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3.3: Cash versus accrual basis accounting

  • Page ID
    19991
  • Professionals such as physicians and lawyers and some relatively small businesses may account for their revenues and expenses on a cash basis. The cash basis of accounting recognizes revenues when cash is received and recognizes expenses when cash is paid out. For example, under the cash basis, a company would treat services rendered to clients in 2010 for which the company collected cash in 2011 as 2011 revenues. Similarly, under the cash basis, a company would treat expenses incurred in 2010 for which the company disbursed cash in 2011 as 2011 expenses. Under the “pure” cash basis, even the purchase of a building would be debited to an expense. However, under the “modified” cash basis, the purchase of long-lived assets (such as a building) would be debited to an asset and depreciated (gradually charged to expense) over its useful life. Normally the “modified” cash basis is used by those few individuals and small businesses that use the cash basis.

     

     

     

    Cash Basis

    Accrual Basis

    Revenues are recognized

    As cash is received

    As earned (goods are

     

     

    delivered or services are

     

     

    performed)

    Expenses are recognized

    As cash is paid

    As incurred to produce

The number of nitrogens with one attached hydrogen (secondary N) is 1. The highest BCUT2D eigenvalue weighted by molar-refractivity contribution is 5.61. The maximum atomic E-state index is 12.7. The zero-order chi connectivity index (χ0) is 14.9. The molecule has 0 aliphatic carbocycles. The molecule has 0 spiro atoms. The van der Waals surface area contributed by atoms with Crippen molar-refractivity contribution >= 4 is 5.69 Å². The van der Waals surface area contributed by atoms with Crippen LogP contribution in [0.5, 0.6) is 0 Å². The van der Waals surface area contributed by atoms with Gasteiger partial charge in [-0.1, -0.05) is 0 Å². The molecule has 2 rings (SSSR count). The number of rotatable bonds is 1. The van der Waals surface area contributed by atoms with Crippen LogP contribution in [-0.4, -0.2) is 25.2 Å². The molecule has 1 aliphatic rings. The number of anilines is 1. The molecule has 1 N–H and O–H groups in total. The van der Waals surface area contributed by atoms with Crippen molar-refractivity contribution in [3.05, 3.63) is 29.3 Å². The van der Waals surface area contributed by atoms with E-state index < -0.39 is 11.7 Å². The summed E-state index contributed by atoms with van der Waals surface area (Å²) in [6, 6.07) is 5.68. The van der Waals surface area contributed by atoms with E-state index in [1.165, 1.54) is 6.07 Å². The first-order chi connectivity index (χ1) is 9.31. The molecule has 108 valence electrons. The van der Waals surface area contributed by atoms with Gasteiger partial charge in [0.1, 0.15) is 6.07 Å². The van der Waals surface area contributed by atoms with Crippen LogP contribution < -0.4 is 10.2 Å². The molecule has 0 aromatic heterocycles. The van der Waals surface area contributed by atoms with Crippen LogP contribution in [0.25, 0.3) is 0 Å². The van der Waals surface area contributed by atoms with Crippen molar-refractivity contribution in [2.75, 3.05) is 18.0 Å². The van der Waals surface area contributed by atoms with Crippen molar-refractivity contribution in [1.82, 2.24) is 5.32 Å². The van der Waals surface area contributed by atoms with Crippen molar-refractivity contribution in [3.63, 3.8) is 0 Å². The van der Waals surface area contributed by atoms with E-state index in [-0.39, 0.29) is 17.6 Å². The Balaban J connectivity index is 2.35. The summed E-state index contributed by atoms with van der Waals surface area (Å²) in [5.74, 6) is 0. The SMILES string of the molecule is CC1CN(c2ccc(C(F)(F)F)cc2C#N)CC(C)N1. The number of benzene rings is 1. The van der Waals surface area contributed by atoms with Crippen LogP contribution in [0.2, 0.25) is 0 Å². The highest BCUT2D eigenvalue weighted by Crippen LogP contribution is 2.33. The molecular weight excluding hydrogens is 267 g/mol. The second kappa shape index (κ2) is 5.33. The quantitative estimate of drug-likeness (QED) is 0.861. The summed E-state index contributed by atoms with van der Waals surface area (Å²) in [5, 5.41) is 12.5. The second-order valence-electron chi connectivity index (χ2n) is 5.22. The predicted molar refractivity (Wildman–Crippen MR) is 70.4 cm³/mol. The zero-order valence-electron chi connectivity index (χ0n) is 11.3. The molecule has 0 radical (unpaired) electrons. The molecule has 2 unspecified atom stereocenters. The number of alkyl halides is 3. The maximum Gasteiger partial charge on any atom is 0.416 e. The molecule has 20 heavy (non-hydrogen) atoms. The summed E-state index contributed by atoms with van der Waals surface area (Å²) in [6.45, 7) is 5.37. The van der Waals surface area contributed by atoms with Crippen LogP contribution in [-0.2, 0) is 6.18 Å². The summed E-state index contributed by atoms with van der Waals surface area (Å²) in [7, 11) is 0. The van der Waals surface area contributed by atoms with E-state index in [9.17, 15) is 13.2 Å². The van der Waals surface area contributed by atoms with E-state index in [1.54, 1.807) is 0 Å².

revenues

    Exhibit 14: Cash basis and accrual basis of accounting compared

    Because the cash basis of accounting does not match expenses incurred and revenues earned, it is generally considered theoretically unacceptable. The cash basis is acceptable in practice only under those circumstances when it approximates the results that a company could obtain under the accrual basis of accounting. Companies using the cash basis do not have to prepare any adjusting entries unless they discover they have made a mistake in preparing an entry during the accounting period. Under certain circumstances, companies may use the cash basis for income tax purposes.

    Throughout the text we use the accrual basis of accounting, which matches expenses incurred and revenues earned, because most companies use the accrual basis. The accrual basis of accounting recognizes revenues when sales are made or services are performed, regardless of when cash is received. Expenses are recognized as incurred, whether or not cash has been paid out. For instance, assume a company performs services for a customer on account. Although the company has received no cash, the revenue is recorded at the time the company performs the service. Later, when the company receives the cash, no revenue is recorded because the company has already recorded the revenue. Under the accrual basis, adjusting entries are needed to bring the accounts up to date for unrecorded economic activity that has taken place. In Exhibit 14, shown below, we show when revenues and expenses are recognized under the cash basis and under the accrual basis.

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